Angular Indexing with the Wide-Range Divider:

51 Angular Indexing with the Wide-Range Divider Indexing in degrees, minutes, and seconds easily accomplished Both large and small index cranks set on 54-hole circle of each plate Each space on 54-hole large plate will cause dividing head spindle to rotate 10' Each space on 54-hole small plate will cause work to rotate 6"

Angular Indexing: cont.:

52 Angular Indexing: cont. Example: Index for an angle of 17 º36'18" One full turn + 48 holes on large plate 3 holes on large plate One full turn + 9 holes on small plate One full turn + 51 holes on large plate

Linear Graduating:

53 Linear Graduating Operation of producing accurate spaces on piece of flat or round stock Align workpiece parallel with table travel Dividing head spindle geared to lead screw of milling machine for accurate longitudinal movement of table 1 revolution of index crank = 1/40 th revolution of spindle and lead screw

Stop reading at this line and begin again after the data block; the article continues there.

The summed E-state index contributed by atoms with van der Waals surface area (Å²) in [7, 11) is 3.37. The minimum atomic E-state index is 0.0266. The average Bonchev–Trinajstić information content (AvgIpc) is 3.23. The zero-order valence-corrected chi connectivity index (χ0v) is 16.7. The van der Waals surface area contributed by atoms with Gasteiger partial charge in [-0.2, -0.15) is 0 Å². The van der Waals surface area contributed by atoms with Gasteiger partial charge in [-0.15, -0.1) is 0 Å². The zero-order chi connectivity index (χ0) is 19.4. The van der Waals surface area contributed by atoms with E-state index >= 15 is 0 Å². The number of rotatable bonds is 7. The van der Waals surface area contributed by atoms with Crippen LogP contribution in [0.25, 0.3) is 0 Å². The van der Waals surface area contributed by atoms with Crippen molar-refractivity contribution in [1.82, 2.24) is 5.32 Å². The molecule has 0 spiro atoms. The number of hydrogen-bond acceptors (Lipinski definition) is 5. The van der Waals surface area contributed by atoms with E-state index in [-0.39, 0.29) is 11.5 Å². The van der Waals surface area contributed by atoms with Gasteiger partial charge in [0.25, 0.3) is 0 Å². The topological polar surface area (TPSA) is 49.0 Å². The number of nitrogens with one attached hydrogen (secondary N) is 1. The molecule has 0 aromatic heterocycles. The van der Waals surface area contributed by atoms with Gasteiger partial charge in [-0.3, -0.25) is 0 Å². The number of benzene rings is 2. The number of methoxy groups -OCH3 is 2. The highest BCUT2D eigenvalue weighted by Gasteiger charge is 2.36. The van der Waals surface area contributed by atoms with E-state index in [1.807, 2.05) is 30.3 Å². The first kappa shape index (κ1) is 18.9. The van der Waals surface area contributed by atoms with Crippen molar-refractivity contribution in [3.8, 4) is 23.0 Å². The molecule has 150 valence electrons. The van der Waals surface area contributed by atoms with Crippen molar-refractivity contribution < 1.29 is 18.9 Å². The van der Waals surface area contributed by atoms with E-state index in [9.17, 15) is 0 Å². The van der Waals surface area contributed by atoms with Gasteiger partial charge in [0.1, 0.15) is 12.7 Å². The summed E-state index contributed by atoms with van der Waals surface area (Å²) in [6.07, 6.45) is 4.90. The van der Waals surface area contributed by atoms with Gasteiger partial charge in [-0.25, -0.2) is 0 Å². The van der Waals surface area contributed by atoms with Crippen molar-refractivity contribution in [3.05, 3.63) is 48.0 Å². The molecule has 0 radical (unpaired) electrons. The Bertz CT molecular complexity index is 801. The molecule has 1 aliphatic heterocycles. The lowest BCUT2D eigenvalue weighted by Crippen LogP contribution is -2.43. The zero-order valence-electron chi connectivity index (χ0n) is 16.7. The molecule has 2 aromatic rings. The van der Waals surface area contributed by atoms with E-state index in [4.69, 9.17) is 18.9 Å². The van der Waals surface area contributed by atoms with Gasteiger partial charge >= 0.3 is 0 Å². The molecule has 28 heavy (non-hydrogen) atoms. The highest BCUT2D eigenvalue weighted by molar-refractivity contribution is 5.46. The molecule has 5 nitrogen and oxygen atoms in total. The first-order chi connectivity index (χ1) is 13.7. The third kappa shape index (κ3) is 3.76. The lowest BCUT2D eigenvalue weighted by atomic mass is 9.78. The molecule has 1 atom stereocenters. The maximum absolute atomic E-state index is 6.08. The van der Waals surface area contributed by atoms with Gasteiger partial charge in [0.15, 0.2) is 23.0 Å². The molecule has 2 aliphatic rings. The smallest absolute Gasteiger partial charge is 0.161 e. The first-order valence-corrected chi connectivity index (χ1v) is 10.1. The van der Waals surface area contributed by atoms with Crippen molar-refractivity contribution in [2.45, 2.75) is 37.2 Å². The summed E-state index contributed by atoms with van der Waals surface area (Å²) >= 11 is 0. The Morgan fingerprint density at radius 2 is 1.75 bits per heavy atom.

Linear Graduating: cont.:

54 Linear Graduating: cont. Rotation of lead screw (4 threads per inch) would cause table to move 1/40 th x 1/4 th or 1/160 th = .0025 in. Formula for calculating indexing for linear graduations in thousandths of an inch Example: Movement of table .001 in 4 holes on 25-hole circle

Linear Graduating: cont.:

55 If lead screw of metric milling machine has pitch of 5mm, 1 turn of index crank would move table 1/40 th of 5 mm or 0.125 mm Point of toolbit used for graduating generally ground to V-shape Linear Graduating: cont.

Linear Graduating: cont.:

56 Uniformity of line length controlled by accurate movement of crossfeed handwheel Uniformity of line width maintained if work held absolutely flat and table height never adjusted Linear Graduating: cont.